Welcome to Illinois

Thinking about the future

Posted in Personal by Matt at WelcometoIllinois on January 25, 2009

Who will look after G, should it be necessary, once his mother and I have passed on? It’s not a question I like to dwell on, but it was a significant part of the thought process we went through in deciding to continue with the pregnancy once we knew he would be born with Down’s syndrome.

While it was one thing for us to decide that we wanted to, and were capable of, caring for someone with additional needs, we were very aware that it was quite another to ask G’s older brother J, or any other relatives, to do so.

I was reminded of this today while reading this article in Knoxnews (which covers Knoxville, Tennessee) which focuses on the future choices for Matt Boyer, a 29-year-old with Down’s syndrome.

It appears that Matt is very fortunate to have a loving family around him who are thinking about his future – not only his parents but his younger brother Spencer.

“I totally decided on my own that I would take care of Matt,” says Spencer Boyer. “Anybody I ever dated, and my wife currently, knew that from the beginning. I brought it up with my parents when I was 15 or 16.”

I can’t help but hope that J will feel the same about G but I don’t want him to feel compelled to care for G and I certainly wouldn’t hold it against him if he felt it was not something he was capable of. Anyway, hopefully this isn’t an issue we’ll have to worry about for some time.

Funnily enough as I write this J is being informed by Justin on Something Special, that “family is the special people who care and look after you”.

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3 Responses

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  1. rickismom said, on January 25, 2009 at 10:38 am

    There is a vast difference between “caring for” and “looking out for” a sibling. Ussually by the time a parent dies, the sibling is in some type of community apartment, or in his own apartment, hopefully with some government help. The siblings best contribution is to take a long hard look once or twice a year to see is things are going OK, or if someone has to call out “foul!”. However, he should not be the only one. I DO relay on Rickis siblings for the future, but that is because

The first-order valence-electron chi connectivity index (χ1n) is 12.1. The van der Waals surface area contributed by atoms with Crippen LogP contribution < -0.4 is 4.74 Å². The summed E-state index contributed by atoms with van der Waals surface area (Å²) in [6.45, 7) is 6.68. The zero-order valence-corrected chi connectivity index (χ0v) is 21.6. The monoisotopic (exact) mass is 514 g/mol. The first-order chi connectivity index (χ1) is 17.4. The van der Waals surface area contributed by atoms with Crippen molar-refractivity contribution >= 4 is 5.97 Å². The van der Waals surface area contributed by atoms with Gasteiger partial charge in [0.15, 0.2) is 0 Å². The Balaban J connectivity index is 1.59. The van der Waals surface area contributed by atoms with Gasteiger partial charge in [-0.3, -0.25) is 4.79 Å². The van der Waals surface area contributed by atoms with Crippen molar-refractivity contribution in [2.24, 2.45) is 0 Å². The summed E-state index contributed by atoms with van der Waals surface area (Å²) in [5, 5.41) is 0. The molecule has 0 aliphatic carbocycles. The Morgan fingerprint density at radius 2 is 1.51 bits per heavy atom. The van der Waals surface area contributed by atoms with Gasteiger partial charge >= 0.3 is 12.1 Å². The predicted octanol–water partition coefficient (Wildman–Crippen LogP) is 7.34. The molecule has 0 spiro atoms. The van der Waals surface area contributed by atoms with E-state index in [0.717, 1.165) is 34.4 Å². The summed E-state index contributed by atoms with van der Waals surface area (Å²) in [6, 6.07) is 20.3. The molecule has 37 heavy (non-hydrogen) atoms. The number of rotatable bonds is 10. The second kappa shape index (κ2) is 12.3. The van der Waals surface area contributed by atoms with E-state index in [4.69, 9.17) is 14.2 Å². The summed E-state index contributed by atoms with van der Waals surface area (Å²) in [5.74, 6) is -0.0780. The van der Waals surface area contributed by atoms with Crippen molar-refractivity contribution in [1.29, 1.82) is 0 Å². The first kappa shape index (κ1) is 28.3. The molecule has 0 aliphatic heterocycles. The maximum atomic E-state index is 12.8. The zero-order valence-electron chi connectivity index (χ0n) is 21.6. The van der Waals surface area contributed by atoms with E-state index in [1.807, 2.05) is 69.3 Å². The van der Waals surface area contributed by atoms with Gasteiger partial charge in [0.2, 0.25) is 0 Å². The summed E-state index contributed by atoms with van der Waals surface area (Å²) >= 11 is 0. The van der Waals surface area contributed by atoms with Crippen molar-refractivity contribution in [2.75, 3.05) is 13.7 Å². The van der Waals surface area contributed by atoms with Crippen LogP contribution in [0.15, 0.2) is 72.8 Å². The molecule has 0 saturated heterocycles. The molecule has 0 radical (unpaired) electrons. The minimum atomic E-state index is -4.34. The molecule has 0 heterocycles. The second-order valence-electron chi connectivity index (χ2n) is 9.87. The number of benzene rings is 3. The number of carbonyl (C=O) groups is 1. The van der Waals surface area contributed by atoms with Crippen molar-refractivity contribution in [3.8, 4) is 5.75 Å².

1 They are numerous
    2 we have set up a system that it not fall on one of them

    If you only have one other child, I urge you to try and get hold of Woodbine’s out of print book:

    Laying Community Foundations for Your Child with a Disability
    Linda J. Stengle, MHS
    ISBN 0-933149-67-0

    It has a LOT of good ideas………

    • welcometoillinois said, on January 25, 2009 at 11:39 pm

      G has just the one sibling, at the moment, but he has more than enough cousins who adore him and will look out for him. Fortunately we don’t have any worries on that front. In time we will get around to setting up a system. There is (hopefully) plenty of time for that. Thanks for the book suggestion – I need to explore the Woodbine library properly at some stage.

  2. starrlife said, on January 25, 2009 at 1:37 pm

    Great post, good thoughts…. we have a special needs trust set up for our daughter and, although her aunt,uncle and their kids (close to my child’s age) live 5 hours away we go out of our way to cultivate that relationship since they have offered to be the trustees/future guardians if something should happen to us. It’s a big comfort to us…


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